The Mystery of Edwin Drood: An Analysis of Charles Dickens' Unfinished Novel


Charles Dickens' "The Mystery of Edwin Drood" is a novel shrouded in mystery, both within the text itself and regarding its unresolved ending. Serially published between April and September 1870, the novel was left incomplete due to Dickens' sudden death in June of that year. As a result, readers are left without a definite resolution to the titular mystery. In this article, we will explore the plot and characters of the novel, as well as the various theories and interpretations surrounding its ending. We will also examine the impact of the unresolved mystery on the novel's reputation and critical reception and consider the role of serialized novels in the 19th century publishing industry.

The Plot and Characters

"The Mystery of Edwin Drood" is set in the fictional English cathedral town of Cloisterham and centers around the disappearance of its titular character, Edwin Drood. The novel's primary narrator is John Jasper, Edwin's uncle and a music teacher who is secretly in love with Edwin's fiancée, Rosa Bud. Other prominent characters include Rosa Bud herself, Edwin's betrothed, and her guardian, the Reverend Mr. Crisparkle. Also featured are Neville Landless, a hot-headed and often violent young man who arrives in Cloisterham with his twin sister Helena, and their guardian, the opium-addicted and mysterious Mr. Tartar.

As the novel progresses, it becomes clear that Edwin Drood has been murdered, though the identity of his killer is unknown. Suspicion falls first on Neville Landless, with whom Edwin had had a quarrel, and then on John Jasper, who becomes increasingly unstable and menacing as the investigation continues. Meanwhile, Rosa Bud is revealed to have other suitors, including Mr. Grewgious, her deceased father's lawyer, and the affable Mr. Tartar, who seems enamored of her despite his mysterious past. Throughout the novel, the characters' motivations and secrets are gradually revealed, leading to an atmosphere of suspicion and intrigue.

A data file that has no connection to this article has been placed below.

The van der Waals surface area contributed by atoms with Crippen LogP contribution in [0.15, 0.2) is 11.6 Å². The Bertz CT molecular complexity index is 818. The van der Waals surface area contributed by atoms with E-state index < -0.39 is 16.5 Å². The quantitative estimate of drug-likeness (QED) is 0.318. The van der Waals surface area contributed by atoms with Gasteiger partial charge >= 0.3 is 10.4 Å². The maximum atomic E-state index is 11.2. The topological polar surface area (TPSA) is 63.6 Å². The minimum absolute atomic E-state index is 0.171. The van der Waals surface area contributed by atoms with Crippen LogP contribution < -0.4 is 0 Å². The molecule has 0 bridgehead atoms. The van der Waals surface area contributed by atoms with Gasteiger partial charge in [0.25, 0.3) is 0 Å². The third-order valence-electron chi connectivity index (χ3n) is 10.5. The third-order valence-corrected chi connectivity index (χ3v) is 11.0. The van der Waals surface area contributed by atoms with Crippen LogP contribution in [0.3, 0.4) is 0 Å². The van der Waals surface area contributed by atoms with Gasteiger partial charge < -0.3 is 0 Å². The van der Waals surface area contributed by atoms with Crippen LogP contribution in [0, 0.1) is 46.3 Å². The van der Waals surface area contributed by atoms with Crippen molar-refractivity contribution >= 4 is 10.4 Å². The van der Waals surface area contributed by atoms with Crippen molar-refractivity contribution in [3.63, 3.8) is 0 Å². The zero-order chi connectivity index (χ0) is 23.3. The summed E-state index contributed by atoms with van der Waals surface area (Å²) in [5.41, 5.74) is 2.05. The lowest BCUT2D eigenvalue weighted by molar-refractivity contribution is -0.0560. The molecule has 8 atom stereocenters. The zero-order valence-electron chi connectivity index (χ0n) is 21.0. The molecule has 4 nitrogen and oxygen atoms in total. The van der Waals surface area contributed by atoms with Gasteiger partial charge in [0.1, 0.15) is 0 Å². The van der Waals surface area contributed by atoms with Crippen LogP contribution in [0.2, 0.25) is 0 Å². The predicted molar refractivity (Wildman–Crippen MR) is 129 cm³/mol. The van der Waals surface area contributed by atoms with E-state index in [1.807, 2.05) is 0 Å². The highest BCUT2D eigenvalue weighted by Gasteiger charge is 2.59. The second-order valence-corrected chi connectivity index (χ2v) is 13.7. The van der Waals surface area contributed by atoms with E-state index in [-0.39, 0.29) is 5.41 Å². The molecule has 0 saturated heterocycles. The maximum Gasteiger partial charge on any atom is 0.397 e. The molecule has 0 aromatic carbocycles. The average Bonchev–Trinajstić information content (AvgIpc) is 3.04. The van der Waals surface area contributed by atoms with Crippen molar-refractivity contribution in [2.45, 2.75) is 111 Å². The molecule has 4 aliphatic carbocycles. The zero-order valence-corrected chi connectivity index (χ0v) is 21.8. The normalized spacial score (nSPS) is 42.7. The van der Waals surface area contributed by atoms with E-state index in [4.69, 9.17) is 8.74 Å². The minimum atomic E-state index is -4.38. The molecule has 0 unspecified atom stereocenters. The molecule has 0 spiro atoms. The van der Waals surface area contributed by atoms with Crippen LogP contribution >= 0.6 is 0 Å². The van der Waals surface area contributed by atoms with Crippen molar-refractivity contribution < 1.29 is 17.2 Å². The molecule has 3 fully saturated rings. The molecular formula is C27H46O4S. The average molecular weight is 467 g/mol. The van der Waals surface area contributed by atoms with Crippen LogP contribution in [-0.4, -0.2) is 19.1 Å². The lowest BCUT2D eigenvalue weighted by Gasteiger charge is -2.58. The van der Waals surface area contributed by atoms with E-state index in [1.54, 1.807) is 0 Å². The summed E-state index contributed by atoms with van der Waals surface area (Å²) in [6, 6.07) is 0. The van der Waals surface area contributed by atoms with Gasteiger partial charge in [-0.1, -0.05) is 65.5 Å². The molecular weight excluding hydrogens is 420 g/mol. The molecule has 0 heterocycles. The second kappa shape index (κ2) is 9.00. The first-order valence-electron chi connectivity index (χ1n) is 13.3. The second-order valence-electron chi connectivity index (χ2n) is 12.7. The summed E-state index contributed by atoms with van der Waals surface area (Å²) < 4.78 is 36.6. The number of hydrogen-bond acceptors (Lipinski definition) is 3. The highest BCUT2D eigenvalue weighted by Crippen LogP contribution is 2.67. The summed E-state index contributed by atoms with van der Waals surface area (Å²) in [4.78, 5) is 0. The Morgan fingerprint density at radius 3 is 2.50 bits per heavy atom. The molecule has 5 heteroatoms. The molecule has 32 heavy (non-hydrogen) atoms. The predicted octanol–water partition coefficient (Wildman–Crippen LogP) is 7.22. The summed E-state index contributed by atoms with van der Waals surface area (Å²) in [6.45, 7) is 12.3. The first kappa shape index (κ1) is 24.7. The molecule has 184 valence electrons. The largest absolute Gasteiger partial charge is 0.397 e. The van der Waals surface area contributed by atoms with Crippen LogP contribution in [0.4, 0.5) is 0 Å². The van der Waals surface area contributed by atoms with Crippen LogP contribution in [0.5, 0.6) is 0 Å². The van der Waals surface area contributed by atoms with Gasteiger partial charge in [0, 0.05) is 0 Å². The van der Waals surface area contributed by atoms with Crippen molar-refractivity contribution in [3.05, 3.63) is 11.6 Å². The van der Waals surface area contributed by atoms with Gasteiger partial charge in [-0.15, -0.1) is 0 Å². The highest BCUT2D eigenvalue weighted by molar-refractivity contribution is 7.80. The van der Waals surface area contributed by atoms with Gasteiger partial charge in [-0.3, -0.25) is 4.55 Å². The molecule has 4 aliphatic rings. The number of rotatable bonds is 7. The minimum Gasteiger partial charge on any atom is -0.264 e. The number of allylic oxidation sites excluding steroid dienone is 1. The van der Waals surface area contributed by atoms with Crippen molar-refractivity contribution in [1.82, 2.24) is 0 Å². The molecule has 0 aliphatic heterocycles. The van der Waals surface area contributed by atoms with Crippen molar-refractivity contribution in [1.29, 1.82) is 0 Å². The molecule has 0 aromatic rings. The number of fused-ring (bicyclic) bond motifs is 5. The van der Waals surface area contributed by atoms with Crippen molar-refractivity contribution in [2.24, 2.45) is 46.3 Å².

The Controversial Mystery

Perhaps the most famous aspect of "The Mystery of Edwin Drood" is its unresolved ending. Dickens' death left his readers without a definitive answer to the question of who killed Edwin Drood, and various theories and interpretations have been proposed in the years since the novel's publication. Some critics have argued that Dickens intended to leave the question unanswered, while others believe that he had a definite solution in mind and simply never had the opportunity to reveal it.

One theory, put forth by Dickens' friend and biographer John Forster, suggests that Jasper is the culprit but that he ultimately confesses and is punished for his crime. Another theory, proposed by literary critic G.K. Chesterton, posits that Neville Landless is innocent and that the murderer is in fact Mr. Datchery, a mysterious stranger who arrives in Cloisterham midway through the novel. Other theories have implicated various other characters, including Rosa Bud and her guardian Mr. Grewgious.

Theories and Interpretations